55:06 Good health is not as hard to achieve as you think it is. Wearables make some parts of healthy living easier because it is trackable and adjustments can be made accordingly. More benefit for weight loss comes from diet, but physical activity has many benefits beyond weight loss. Find one lifestyle change or movement goal that is achievable, like 10,000 steps. This can become a gateway to more movement and more lifestyle adjustments.

01:00:32 Dr. Chatterjee’s single favorite exercise is anything that activates the glutes. As a society we have sleepy butt muscles. Glute muscles are keystone muscles in our body. He likes exercises that do not require a lot of equipment.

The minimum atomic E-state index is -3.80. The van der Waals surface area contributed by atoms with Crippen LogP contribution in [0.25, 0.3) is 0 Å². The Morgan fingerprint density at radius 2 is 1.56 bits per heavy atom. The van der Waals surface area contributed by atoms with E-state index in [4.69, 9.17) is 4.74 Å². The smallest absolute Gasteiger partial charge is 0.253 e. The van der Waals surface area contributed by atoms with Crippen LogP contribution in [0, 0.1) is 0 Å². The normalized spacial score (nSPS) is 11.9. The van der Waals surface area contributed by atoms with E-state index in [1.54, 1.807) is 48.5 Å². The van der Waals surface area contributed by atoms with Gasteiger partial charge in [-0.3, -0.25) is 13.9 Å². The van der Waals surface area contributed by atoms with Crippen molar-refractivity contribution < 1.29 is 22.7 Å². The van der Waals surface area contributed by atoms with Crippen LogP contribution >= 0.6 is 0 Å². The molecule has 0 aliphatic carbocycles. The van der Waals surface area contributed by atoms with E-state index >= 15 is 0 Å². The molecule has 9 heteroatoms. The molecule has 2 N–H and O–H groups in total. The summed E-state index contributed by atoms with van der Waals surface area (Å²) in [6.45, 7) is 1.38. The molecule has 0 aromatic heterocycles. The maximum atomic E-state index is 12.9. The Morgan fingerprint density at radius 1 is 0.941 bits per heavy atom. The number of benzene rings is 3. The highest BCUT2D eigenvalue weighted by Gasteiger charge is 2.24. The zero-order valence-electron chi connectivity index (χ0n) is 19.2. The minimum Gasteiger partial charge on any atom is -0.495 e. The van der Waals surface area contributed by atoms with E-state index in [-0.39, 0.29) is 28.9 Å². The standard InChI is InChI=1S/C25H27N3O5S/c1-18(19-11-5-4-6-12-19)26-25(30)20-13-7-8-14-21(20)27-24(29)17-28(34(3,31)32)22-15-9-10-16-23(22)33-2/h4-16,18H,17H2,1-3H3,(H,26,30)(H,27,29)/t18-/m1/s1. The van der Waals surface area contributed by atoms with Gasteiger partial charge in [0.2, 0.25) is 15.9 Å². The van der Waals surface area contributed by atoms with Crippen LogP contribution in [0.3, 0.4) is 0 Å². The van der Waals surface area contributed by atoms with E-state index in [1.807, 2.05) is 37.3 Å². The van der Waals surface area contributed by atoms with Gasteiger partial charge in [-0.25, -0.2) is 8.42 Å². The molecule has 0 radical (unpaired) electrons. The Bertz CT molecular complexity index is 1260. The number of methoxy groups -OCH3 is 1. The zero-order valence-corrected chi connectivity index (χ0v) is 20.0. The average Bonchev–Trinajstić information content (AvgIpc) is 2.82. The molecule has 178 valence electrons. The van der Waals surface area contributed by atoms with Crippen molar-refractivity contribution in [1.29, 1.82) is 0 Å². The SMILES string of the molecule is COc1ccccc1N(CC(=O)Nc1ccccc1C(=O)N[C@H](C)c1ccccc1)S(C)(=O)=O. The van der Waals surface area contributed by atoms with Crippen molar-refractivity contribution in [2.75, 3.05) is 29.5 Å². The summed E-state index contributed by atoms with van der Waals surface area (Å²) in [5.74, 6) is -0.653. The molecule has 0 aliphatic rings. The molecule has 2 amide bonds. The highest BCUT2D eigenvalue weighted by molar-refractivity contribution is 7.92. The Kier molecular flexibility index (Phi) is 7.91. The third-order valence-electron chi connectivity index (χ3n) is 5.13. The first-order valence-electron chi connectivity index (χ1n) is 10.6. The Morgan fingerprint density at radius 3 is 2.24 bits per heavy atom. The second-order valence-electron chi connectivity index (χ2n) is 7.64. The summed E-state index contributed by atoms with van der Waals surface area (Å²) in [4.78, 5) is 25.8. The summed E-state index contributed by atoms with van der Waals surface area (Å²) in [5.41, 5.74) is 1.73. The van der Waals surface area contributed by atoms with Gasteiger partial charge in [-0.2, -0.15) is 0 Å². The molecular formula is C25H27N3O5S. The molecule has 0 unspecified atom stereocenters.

01:03:42 Dr. Chatterjee’s ideal morning has him getting up at 5, sneaking down the stairs, and drinking 2 big glasses of water, perhaps with a bit of lemon. He meditates for 10 to 15 minutes using Headspace. While his coffee brews in the French press, he does glute activation exercises. He tries to stay off his phone, email and social media first thing in the morning. He finds that he has a better day because of it. If he has the time to do more exercises, his children join him.

01:06:53 Dr. Chatterjee’s desert island nutrient. His choice is magnesium. Lifestyle changes are more important than supplements.

01:08:40 Dr. Chatterjee’s elevator pitch: We are currently pouring money into a broken system. If you want to effect change, you need to go back to basics. Kids should be taught how to cook. Get junk food out of schools and hospitals. Every child should be taught mindfulness. What you do every day is what your health is.